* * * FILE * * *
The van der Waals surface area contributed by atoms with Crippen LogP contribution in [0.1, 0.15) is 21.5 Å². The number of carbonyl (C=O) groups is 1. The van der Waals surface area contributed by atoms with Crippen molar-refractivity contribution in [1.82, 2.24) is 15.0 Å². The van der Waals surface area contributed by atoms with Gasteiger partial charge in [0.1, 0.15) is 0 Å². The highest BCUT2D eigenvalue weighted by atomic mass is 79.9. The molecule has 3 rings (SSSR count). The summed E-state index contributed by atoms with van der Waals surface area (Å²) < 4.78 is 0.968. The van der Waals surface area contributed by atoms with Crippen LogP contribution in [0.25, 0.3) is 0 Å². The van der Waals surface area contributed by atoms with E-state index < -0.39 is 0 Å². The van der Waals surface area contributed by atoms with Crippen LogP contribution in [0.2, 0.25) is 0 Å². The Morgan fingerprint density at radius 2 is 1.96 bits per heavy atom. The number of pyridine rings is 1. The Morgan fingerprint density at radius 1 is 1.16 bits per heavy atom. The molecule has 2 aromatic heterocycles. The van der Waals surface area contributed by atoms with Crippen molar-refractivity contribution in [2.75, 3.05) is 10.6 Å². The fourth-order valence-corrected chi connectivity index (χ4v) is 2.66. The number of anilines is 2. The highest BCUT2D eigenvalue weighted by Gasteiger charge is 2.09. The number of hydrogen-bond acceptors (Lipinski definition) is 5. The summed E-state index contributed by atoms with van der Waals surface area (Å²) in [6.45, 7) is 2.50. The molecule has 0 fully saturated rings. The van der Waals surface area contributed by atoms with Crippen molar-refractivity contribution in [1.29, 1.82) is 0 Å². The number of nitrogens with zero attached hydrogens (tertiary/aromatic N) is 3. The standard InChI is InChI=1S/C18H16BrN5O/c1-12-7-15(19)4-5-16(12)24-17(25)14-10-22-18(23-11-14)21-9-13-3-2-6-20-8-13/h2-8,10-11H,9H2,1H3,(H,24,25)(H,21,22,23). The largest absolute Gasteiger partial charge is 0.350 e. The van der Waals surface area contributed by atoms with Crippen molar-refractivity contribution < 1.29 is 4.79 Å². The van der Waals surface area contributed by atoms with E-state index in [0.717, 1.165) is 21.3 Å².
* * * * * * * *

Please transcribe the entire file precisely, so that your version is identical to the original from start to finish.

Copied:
The van der Waals surface area contributed by atoms with Crippen LogP contribution in [0.1, 0.15) is 21.5 Å². The number of carbonyl (C=O) groups is 1. The van der Waals surface area contributed by atoms with Crippen molar-refractivity contribution in [1.82, 2.24) is 15.0 Å². The van der Waals surface area contributed by atoms with Gasteiger partial charge in [0.1, 0.15) is 0 Å². The highest BCUT2D eigenvalue weighted by atomic mass is 79.9. The molecule has 3 rings (SSSR count). The summed E-state index contributed by atoms with van der Waals surface area (Å²) < 4.78 is 0.968. The van der Waals surface area contributed by atoms with Crippen LogP contribution in [0.25, 0.3) is 0 Å². The van der Waals surface area contributed by atoms with E-state index < -0.39 is 0 Å². The van der Waals surface area contributed by atoms with Crippen LogP contribution in [0.2, 0.25) is 0 Å². The Morgan fingerprint density at radius 2 is 1.96 bits per heavy atom. The number of pyridine rings is 1. The Morgan fingerprint density at radius 1 is 1.16 bits per heavy atom. The molecule has 2 aromatic heterocycles. The van der Waals surface area contributed by atoms with Crippen molar-refractivity contribution in [2.75, 3.05) is 10.6 Å². The fourth-order valence-corrected chi connectivity index (χ4v) is 2.66. The number of anilines is 2. The highest BCUT2D eigenvalue weighted by Gasteiger charge is 2.09. The number of hydrogen-bond acceptors (Lipinski definition) is 5. The summed E-state index contributed by atoms with van der Waals surface area (Å²) in [6.45, 7) is 2.50. The molecule has 0 fully saturated rings. The van der Waals surface area contributed by atoms with Crippen molar-refractivity contribution in [1.29, 1.82) is 0 Å². The number of nitrogens with zero attached hydrogens (tertiary/aromatic N) is 3. The standard InChI is InChI=1S/C18H16BrN5O/c1-12-7-15(19)4-5-16(12)24-17(25)14-10-22-18(23-11-14)21-9-13-3-2-6-20-8-13/h2-8,10-11H,9H2,1H3,(H,24,25)(H,21,22,23). The largest absolute Gasteiger partial charge is 0.350 e. The van der Waals surface area contributed by atoms with Crippen molar-refractivity contribution < 1.29 is 4.79 Å². The van der Waals surface area contributed by atoms with E-state index in [0.717, 1.165) is 21.3 Å².